Urjit Patel is new RBI chief; here are things you need to know
He will be the eighth deputy governor to be made the RBI chair, and will be the central bank's 24th governor.
The government on Saturday announced that Urjit Patel will be appointed as the new Reserve Bank of India (RBI) governor, taking the reins from incumbent RBI chief Raghuram Rajan. He will serve a three-year term.
Patel has been the deputy governor of the RBI for the last three years, where he worked closely with Rajan to formulate the monetary policies. He will be the eighth deputy governor to get promoted to the rank of the governor of the RBI and is its 24th Governor.
Like Rajan, Patel too worked with the International Monetary Fund (IMF) between 1990 to 1995. He covered regions such as the US, India, Bahamas, and Myanmar.
Patel, 52, headed a panel that recommended landmark changes to the monetary policy regime in India, including a switch to inflation-targeting policy and the creation of a monetary policy panel to set the interest rates. He will start his three-year term on September 4 when Rajan steps down.
Patel, who has a doctorate from Yale, has widely been perceived as the candidate who would maintain the most continuity of the current monetary policy from amongst all the candidates believed to be in the running to be the next governor.
Apart from working at the IMF, Patel served as the Chief Policy Officer at IDFC Ltd from 1997-2006. He also served as a consultant to the Ministry of Power, the Department of Economic Affairs from 1998 to 2001.
Patel completed his three-year term as the deputy governor in January this year. He was then reappointed for another three years, in charge of the monetary policy, a department he has run at the central bank since 2013.
Like Rajan, some consider Patel to be hawkish in his monetary policy stance.
Rajan had stunned the financial markets in June by announcing his decision to step down in September, and return to academia after a single three-year term at the RBI.
“Continuation in (the) monetary policy will remain. He is the architect of inflation targeting approach. Investors don`t want any change in policy direction,” Devendra Kumar Pant, Chief Economist, India Ratings & Research told Reuters. “So, coming from different areas, he knows how things are and what kind of action is required,” he added.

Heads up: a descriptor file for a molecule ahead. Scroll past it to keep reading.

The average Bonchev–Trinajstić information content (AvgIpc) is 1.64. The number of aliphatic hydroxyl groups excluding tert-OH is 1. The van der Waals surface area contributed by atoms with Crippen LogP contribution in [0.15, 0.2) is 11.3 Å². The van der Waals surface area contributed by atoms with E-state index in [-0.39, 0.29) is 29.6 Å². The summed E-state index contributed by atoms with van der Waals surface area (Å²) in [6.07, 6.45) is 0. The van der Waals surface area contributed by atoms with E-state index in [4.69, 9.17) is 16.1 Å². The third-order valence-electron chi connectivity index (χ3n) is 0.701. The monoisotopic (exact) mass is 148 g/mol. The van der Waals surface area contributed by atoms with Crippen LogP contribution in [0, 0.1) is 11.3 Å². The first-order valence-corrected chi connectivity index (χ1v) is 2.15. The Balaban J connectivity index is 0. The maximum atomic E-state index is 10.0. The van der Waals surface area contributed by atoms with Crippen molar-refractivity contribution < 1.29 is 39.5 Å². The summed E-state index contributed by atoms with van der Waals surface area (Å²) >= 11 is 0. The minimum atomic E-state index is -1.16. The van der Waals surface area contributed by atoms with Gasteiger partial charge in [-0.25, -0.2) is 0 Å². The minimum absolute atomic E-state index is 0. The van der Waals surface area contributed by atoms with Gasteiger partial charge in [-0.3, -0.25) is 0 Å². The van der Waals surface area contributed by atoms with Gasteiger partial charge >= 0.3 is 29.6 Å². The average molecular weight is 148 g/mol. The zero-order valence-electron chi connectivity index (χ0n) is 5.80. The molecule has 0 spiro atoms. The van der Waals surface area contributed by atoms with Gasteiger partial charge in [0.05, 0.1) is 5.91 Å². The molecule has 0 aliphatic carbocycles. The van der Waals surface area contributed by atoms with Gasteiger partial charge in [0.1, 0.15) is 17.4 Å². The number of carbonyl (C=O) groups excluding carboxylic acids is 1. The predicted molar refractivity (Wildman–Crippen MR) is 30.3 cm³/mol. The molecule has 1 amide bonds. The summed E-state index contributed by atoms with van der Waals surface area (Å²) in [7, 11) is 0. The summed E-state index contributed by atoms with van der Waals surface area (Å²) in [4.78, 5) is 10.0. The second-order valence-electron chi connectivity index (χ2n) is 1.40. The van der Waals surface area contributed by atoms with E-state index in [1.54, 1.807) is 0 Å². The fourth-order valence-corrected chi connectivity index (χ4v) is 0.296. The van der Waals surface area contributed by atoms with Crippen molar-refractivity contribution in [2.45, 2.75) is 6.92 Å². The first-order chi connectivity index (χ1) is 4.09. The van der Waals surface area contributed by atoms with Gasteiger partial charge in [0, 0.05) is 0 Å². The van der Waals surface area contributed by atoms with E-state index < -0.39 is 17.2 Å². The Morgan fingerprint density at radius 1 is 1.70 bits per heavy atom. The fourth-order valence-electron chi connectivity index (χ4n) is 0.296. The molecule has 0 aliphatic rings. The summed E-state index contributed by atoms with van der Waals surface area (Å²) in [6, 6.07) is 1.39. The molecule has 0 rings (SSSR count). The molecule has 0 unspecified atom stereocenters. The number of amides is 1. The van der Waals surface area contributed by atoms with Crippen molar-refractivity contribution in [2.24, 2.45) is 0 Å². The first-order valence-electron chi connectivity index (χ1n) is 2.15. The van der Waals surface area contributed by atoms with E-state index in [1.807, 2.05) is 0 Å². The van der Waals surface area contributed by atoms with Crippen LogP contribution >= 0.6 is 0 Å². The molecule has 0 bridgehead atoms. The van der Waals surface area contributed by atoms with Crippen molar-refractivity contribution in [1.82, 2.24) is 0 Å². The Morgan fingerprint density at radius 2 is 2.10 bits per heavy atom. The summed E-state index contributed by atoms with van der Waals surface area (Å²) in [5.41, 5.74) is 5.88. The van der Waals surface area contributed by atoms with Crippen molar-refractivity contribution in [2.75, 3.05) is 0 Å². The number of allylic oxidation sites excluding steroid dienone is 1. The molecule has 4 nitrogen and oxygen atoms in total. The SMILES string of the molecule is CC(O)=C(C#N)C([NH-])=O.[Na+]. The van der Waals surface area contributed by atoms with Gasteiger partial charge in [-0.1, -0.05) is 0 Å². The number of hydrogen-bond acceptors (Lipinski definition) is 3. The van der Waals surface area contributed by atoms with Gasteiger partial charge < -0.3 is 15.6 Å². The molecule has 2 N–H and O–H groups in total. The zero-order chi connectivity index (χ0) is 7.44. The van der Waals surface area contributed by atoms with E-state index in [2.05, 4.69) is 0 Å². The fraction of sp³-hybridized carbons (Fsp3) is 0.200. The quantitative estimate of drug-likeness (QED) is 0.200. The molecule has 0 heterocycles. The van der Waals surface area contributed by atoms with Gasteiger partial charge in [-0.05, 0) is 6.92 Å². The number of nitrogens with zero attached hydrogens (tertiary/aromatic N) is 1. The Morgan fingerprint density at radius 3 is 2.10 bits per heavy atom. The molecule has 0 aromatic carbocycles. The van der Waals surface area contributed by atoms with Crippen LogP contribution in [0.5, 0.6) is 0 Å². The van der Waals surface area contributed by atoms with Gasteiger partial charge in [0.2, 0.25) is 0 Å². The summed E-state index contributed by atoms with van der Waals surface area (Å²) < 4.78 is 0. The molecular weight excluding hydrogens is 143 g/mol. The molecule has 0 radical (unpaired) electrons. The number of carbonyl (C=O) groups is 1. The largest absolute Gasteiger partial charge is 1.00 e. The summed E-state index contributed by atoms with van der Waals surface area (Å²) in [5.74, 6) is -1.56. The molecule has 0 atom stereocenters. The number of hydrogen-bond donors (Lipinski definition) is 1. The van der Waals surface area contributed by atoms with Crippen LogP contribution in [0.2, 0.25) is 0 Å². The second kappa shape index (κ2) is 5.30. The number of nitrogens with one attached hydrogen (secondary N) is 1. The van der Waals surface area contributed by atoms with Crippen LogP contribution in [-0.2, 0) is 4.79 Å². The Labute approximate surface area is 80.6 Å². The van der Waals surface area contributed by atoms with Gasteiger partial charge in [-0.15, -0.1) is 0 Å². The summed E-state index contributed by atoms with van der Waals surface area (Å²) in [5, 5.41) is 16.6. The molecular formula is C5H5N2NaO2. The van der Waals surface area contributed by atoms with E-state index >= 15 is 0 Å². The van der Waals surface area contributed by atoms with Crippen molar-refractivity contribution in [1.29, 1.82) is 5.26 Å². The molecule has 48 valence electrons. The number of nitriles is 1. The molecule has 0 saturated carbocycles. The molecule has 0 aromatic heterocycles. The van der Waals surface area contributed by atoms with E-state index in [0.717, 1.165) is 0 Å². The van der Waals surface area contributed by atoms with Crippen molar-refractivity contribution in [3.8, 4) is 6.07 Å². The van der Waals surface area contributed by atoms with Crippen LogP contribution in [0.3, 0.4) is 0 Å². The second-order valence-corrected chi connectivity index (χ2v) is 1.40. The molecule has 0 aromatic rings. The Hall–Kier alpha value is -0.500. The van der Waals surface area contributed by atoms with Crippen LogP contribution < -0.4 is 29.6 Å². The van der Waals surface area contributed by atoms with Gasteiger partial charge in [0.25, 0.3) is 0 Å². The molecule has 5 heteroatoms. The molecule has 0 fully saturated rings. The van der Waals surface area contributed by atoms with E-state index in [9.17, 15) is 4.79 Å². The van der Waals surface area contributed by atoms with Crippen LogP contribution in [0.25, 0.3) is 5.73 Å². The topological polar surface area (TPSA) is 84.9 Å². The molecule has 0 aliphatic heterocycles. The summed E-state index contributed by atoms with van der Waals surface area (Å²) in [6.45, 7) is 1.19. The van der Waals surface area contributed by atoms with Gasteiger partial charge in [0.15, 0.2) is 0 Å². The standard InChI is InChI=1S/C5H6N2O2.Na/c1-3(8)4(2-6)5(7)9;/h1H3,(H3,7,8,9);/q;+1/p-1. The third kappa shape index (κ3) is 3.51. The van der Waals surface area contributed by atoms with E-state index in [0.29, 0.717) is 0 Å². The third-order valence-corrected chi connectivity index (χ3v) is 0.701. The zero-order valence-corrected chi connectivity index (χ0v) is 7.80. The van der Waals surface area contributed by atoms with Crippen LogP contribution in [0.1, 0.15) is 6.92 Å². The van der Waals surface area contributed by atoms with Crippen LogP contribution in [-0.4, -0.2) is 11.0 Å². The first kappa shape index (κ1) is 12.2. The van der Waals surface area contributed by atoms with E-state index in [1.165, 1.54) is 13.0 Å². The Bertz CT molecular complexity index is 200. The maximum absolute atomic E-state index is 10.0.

Ritika Mankar, Economist, Ambit Capital said, “Choice of Urjit Patel is in line with our expectations as he was one among the top two candidates we were working with. What we like about him is: One, he's seen RBI change from being a loosely inflation-focused central bank to one that formally targets CPI inflation. And second, his experience as a deputy governor in charge of monetary policy under the governorship of Rajan will hold him in good stead. However, what remains to be seen is how he handles banking as a sector; he probably lacks what a candidate like Arundhati Bhattacharya, would have brought to the table.”
Ananth Narayan, Regional Head of Financial Markets, Asean and South Asia, Standard Chartered Bank said, “The market will welcome it (his appointment). Maybe you will see a strengthening of (the) rupee vis-à-vis (the) dollar if globally there is no turmoil. You may also see bond yields responding. Given the monetary policy framework was envisaged by the eponymous Dr. Urjit Patel committee, there should be continuity in this critical aspect. To that extent, global investors and other stakeholders will welcome this appointment.”
The government is soon expected to announce the composition of a six-member monetary policy committee to decide on interest rates. It will be made up of the RBI Chief and two other RBI officials, along with three members appointed by the government.
Rajan, who was successful in his term at halving the inflation rate from the double-digits prevailing when he took over, also persuaded the government to adopt inflation targeting, setting a medium-term central target of 4%, within a range of 2 to 6% -- another policy move endorsed by Patel.
The new governor takes over at a time when retail inflation has gone over the top end of that range.
Retail inflation accelerated to 6.07% in July. This is the fourth consecutive month it has stayed above the RBI's near-term target of 5% by March.
Apart from controlling inflation, the new governor will have to follow through on the efforts to clean up the banks' bad loans so that they can support the investments needed once again if India is to keep its place as one of the world's fastest growing economies.
Patel will also have to navigate India's tricky political scene. Right-wing members of the ruling Bharatiya Janata Party (BJP) had criticized Rajan for some of his speeches on economic matters and for not cutting interest rates faster.
(With inputs from Reuters)